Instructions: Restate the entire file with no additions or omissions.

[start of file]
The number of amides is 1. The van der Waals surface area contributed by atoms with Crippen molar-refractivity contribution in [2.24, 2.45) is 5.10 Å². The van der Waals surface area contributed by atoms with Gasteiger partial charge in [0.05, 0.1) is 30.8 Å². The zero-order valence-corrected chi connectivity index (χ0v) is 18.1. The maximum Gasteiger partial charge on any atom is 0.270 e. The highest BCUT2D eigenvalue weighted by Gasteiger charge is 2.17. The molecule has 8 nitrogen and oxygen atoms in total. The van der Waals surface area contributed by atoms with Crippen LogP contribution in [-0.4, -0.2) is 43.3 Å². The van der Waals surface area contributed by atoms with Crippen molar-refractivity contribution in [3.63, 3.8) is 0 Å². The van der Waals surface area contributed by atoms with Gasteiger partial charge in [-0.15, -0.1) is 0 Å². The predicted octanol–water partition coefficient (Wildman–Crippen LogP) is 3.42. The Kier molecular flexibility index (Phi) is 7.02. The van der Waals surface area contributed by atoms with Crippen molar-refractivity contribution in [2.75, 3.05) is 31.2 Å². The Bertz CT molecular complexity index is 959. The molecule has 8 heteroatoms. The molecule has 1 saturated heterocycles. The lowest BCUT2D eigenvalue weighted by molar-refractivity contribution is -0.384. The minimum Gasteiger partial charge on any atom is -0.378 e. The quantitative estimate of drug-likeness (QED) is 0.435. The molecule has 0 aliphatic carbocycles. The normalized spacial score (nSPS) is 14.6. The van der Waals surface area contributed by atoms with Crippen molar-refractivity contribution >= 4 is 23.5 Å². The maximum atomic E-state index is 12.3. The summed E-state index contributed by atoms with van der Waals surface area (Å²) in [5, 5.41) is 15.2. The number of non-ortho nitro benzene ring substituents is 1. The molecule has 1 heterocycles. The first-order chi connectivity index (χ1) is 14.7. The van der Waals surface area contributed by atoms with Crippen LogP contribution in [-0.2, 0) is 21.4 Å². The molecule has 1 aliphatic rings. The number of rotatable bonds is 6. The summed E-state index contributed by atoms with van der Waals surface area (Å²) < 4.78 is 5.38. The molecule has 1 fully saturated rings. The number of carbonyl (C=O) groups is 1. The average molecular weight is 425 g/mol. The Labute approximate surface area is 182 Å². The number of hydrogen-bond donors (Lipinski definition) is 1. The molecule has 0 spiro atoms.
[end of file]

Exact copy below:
The number of amides is 1. The van der Waals surface area contributed by atoms with Crippen molar-refractivity contribution in [2.24, 2.45) is 5.10 Å². The van der Waals surface area contributed by atoms with Gasteiger partial charge in [0.05, 0.1) is 30.8 Å². The zero-order valence-corrected chi connectivity index (χ0v) is 18.1. The maximum Gasteiger partial charge on any atom is 0.270 e. The highest BCUT2D eigenvalue weighted by Gasteiger charge is 2.17. The molecule has 8 nitrogen and oxygen atoms in total. The van der Waals surface area contributed by atoms with Crippen LogP contribution in [-0.4, -0.2) is 43.3 Å². The van der Waals surface area contributed by atoms with Crippen molar-refractivity contribution in [3.63, 3.8) is 0 Å². The van der Waals surface area contributed by atoms with Gasteiger partial charge in [-0.15, -0.1) is 0 Å². The predicted octanol–water partition coefficient (Wildman–Crippen LogP) is 3.42. The Kier molecular flexibility index (Phi) is 7.02. The van der Waals surface area contributed by atoms with Crippen molar-refractivity contribution in [2.75, 3.05) is 31.2 Å². The Bertz CT molecular complexity index is 959. The molecule has 8 heteroatoms. The molecule has 1 saturated heterocycles. The lowest BCUT2D eigenvalue weighted by molar-refractivity contribution is -0.384. The minimum Gasteiger partial charge on any atom is -0.378 e. The quantitative estimate of drug-likeness (QED) is 0.435. The molecule has 0 aliphatic carbocycles. The normalized spacial score (nSPS) is 14.6. The van der Waals surface area contributed by atoms with Crippen molar-refractivity contribution >= 4 is 23.5 Å². The maximum atomic E-state index is 12.3. The summed E-state index contributed by atoms with van der Waals surface area (Å²) in [5, 5.41) is 15.2. The number of non-ortho nitro benzene ring substituents is 1. The molecule has 1 heterocycles. The first-order chi connectivity index (χ1) is 14.7. The van der Waals surface area contributed by atoms with Crippen LogP contribution in [-0.2, 0) is 21.4 Å². The molecule has 1 aliphatic rings. The number of rotatable bonds is 6. The summed E-state index contributed by atoms with van der Waals surface area (Å²) < 4.78 is 5.38. The molecule has 1 fully saturated rings. The number of carbonyl (C=O) groups is 1. The average molecular weight is 425 g/mol. The Labute approximate surface area is 182 Å². The number of hydrogen-bond donors (Lipinski definition) is 1. The molecule has 0 spiro atoms.